One of our New Year’s Resolutions here at Oxbridge International Summer School is to get reading. Not only do books give you access to the stories and lives of others, but they are great for improving your own writing – a key skill looked for by top universities such as Oxford and Cambridge.
This week, Henna, our Student and Parent liaison here at OISS will be sharing some of her favourites – academic and popular, fiction and non-fiction. Each week we’ll be sharing more of our picks, along with the courses you might be interested in if these sound up your street! We’re also using these to write our summer reading lists (it’s never too early…) and we’ll be sure to hit University Parks this summer with some seriously cool reading material.
The Genealogy of Morals – Friedrich Nietzsche
I first read this for one of my Oxford philosophy papers. It’s brilliant to read as it brings out the origins of Nietzsche’s ideas and shows that his method is like that of no other philosopher I have ever read. Using a mixture of linguistic and historical analysis he explains his view on the source of morality and the direction he believes humanity is taking. Even now what he writes is readable, exciting, and actually really persuasive – more of a fun argument about the nature of ethics than anything else!
If you like the sound of this, check out our Philosophy course.
And the Hippos Were Boiled in the Tanks – Jack Kerouac and William S. Burroughs
The Beat authors are so popular and iconic that to include them on a list like this is quite cliched. While I have included a Beat classic just below, what I love about this book is that it chronicles a time before they got famous. Not only is it a great story about being young in wartime NYC, but the story of the crime is really gripping, and unlike anything else I’ve ever read. (I also just think the title is pretty cool, to be honest!)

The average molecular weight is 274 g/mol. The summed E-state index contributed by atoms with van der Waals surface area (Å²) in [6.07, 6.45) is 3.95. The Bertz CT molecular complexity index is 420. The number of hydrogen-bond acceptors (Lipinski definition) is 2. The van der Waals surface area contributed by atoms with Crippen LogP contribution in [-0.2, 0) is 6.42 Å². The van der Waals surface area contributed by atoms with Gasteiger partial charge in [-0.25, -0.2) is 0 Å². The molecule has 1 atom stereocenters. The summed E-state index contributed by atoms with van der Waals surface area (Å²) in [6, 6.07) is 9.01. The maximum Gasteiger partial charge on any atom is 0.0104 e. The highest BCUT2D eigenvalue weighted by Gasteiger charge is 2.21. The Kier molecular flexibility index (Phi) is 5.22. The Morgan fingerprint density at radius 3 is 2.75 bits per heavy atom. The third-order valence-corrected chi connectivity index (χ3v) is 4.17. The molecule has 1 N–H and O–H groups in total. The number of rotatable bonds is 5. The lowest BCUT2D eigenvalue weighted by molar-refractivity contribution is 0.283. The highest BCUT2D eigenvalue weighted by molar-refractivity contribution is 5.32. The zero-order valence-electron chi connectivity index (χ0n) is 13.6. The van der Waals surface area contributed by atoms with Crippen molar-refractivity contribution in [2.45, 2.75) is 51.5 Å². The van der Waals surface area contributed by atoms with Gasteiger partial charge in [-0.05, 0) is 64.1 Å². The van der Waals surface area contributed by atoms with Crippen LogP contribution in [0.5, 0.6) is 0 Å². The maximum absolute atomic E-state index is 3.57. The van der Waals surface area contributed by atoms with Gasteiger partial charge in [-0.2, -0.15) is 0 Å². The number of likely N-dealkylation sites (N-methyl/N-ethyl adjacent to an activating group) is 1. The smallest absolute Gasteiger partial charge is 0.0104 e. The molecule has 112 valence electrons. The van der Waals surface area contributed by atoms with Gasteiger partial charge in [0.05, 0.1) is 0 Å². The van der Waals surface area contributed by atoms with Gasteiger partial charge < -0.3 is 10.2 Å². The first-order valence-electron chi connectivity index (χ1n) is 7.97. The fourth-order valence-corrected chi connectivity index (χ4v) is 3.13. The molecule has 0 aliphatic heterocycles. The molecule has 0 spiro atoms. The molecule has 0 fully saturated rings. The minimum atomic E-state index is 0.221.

On the Road – Jack Kerouac
A classic of modern literature, On the Road is a novel that speaks to anyone who likes the idea of going on an adventure. The writing has a speed and an urgency to it unlike anything else I have ever read, and completely changed my opinion about what fiction writing could and should be. A must-read for wannabe cool kids/literature students…
Pride and Prejudice – Jane Austen
Mr Darcy is the perfect romantic hero, and has been immortalised in countless television shows, films and writing since Austen completed her novel. What is great about Pride and Prejudice is not that it’s a love story, but how Jane Austen satirises the society she lives in – from the hysterical Mrs Bennet to the scheming Bingley sisters, the cast of characters she creates makes P&P more salacious than Gossip Girl!
If literature’s your thing, perhaps our English course is for you.
Between the World and Me – Ta-Nehisi Coates
Ta-Nehisi Coates explores the issue of race in the US in a unique way. By sharing this extended letter to his 14 year old son with us as an audience, we get to experience Coates’ life in a way that is more personal than many other books on the subject. There are also some striking photographs and anecdotes that make you feel as if you are experiencing Coates’ journey with him; a huge privilege for everyone reading this book.
If you can’t get enough of politics and social issues, take a look at Politics and International Relations.
Moth Smoke – Mohsin Hamid
Moth Smoke is a story exploring the relationship between classes, genders and countries. By comparing the life of the hero – a born and bred Lahore boy – with that of his friend returning from the United States, we gain an insight into the problems of uneven development and class in a changing country, from someone at the centre of that change. The style of storytelling is exciting, and the description is evocative of a culture vastly different from our own.
If you want to learn more about other cultures and how the world is changing, International Development might be for you.